Green Makes the Scene - Page 3

Exhibit, book, fundraiser all focus on Aaron Green—a prime devotee of organic design
Green Makes the Scene
One of Green's hillside designs for Eichler Homes: the Arrow. Courtesy Aaron G. Green Associates, Inc.

"Palos Verdes has a reputation for early '20s architecture, but there are also some mid-century gems," Andrews commented, counting the 3,000-square-foot, three-bedroom grand prize as one such jewel.

"We don't always sell enough tickets to buy the house," he conceded, noting that most winners opt to avoid property taxes anyway by taking an alternative cash prize, pegged this year at a cool $4 million. He said law prohibits selling the $150 tickets online for the May 15 drawing, which follows other minor prize drawings that do not preclude a ticket from winning the house. "They can just download [and mail] the form or give us a call."

Andrews said the center is "fundamentally an arts education foundation." Founded in 1931, it is now one of the oldest arts organizations in Los Angeles County.

Allan Green recalls visiting the butterfly-roofed Anderson house when it was completed, in 1959. It even included a rifle range in the basement.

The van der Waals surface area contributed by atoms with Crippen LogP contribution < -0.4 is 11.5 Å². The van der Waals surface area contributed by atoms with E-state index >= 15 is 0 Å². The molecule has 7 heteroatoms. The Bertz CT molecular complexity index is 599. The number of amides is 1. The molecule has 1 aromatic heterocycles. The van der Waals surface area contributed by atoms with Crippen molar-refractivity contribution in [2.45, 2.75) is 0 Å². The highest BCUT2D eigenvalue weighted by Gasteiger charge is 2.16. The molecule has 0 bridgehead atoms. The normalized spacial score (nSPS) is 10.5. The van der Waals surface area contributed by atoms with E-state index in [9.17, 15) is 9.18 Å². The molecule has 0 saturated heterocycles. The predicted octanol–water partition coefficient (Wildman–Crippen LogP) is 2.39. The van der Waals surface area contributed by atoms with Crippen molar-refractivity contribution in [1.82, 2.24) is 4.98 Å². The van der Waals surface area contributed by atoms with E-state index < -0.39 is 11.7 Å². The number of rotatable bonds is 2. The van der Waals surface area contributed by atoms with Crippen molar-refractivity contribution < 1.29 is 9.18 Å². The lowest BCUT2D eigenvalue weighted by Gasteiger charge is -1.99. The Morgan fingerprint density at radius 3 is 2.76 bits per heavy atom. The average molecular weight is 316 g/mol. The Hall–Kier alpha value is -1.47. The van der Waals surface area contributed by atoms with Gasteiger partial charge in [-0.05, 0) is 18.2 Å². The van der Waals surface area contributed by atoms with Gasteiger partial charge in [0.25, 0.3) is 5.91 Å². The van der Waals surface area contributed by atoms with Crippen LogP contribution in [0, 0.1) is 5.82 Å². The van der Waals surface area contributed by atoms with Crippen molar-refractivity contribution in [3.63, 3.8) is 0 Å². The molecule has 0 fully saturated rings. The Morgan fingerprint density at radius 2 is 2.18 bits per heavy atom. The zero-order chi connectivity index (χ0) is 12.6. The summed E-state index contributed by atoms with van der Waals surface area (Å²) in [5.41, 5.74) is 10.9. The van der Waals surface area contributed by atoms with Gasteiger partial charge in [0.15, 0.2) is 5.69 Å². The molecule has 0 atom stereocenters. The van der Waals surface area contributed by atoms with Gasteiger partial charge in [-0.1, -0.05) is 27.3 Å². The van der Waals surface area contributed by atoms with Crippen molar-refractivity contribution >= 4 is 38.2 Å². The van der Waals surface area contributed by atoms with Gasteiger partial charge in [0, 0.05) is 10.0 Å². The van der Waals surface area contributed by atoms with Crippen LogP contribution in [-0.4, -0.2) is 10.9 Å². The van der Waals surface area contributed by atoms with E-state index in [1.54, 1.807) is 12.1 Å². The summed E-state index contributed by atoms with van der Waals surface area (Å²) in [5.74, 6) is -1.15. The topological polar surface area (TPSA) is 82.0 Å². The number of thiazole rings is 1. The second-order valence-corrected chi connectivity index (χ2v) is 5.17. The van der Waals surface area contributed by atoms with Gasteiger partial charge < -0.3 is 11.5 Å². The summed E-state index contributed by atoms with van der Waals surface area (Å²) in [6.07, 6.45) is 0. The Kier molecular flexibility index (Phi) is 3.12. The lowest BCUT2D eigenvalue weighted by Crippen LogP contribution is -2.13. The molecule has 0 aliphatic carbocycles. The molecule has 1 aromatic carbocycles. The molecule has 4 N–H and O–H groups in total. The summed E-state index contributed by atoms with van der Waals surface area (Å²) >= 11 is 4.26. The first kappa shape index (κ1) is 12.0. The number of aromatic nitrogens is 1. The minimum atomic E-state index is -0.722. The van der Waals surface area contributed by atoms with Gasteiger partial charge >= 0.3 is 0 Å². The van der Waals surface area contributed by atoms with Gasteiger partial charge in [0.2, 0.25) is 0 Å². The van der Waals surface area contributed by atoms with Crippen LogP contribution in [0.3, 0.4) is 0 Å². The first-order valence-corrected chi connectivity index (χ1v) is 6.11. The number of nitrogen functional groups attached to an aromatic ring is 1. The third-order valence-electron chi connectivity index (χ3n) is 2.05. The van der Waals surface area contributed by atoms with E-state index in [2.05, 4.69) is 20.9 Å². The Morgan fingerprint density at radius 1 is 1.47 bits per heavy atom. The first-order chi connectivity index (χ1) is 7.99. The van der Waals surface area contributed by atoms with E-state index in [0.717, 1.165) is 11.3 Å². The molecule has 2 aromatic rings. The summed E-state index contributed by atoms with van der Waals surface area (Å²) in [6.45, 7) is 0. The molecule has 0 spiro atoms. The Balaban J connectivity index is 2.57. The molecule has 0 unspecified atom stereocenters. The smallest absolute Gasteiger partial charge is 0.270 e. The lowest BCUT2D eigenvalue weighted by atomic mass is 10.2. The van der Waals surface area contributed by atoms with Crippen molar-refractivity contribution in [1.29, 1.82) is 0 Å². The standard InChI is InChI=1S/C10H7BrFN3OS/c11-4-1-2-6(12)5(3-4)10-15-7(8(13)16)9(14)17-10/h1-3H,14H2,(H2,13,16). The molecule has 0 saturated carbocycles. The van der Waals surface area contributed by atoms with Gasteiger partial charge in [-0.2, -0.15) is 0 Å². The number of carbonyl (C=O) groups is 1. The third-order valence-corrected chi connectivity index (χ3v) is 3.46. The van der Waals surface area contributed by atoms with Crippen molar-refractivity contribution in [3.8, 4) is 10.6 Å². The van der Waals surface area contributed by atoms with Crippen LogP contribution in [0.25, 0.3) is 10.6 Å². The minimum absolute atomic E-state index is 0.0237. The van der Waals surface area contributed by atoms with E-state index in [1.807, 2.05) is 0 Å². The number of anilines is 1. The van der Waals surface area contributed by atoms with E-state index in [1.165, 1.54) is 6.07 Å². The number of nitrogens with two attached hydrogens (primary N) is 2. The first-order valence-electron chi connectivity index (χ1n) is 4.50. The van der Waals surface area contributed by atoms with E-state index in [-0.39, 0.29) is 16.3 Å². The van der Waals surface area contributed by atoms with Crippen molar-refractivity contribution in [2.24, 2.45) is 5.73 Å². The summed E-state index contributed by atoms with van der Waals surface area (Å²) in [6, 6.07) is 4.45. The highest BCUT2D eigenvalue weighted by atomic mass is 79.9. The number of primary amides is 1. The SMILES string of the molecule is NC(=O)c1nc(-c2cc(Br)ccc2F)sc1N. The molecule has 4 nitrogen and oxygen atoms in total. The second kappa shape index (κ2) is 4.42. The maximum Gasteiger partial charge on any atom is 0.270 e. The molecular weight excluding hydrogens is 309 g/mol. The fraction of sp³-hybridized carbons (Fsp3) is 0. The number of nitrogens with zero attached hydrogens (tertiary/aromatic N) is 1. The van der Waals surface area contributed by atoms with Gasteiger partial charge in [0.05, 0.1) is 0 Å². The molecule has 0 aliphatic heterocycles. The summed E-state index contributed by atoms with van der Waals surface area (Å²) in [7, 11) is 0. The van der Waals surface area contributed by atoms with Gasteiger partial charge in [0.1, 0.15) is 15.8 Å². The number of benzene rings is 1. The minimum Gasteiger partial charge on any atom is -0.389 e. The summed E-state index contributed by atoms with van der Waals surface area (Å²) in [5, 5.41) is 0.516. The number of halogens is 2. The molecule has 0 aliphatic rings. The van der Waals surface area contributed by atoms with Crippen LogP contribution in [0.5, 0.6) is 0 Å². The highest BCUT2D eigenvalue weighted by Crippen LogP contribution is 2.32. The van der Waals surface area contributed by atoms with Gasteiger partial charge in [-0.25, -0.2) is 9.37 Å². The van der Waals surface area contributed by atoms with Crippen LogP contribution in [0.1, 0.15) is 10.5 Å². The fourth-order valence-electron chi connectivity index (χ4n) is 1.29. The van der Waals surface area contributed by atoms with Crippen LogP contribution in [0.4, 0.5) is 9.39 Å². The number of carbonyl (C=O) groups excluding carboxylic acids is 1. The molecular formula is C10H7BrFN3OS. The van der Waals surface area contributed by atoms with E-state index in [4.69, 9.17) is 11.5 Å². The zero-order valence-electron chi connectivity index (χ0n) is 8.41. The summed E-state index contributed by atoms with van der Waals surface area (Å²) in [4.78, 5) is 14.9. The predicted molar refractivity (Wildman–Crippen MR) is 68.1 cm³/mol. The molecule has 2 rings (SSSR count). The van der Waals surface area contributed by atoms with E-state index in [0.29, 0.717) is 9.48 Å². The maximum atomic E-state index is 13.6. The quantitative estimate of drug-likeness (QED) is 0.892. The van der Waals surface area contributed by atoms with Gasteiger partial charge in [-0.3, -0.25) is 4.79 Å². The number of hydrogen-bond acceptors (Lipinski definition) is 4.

"That house is in perfect condition. It's looking great," Bay Area architect Jan Novie commented recently. As president of Aaron Green Associates, the San Francisco firm (today based in Berkeley) with which he amassed a four-decade career, Novie also contributed to the book and exhibition.

Reflecting on Green's relationship with his mentor and partner, Allan Green said his father "felt very privileged" to work so closely with Frank Lloyd Wright.

"What I do remember is how reverentially everybody treated him," he said of Wright (1867-1959). "My father would really come to his defense right away."

"He had a one-track mind, which was designing things," Green recalls of his father, noting that it even came into play on vacations. "If he went traveling, most of the time was spent looking at buildings…He was certainly passionate about architecture."

That passion did not escape Joe Eichler, who approached Green to design three unusual hillside house models, which remain unbuilt, for Eichler Homes' San Mateo Highlands in the early 1960s.

For more on the 'Aaron G. Green and California Organic Architecture' and accompanying raffle, click here.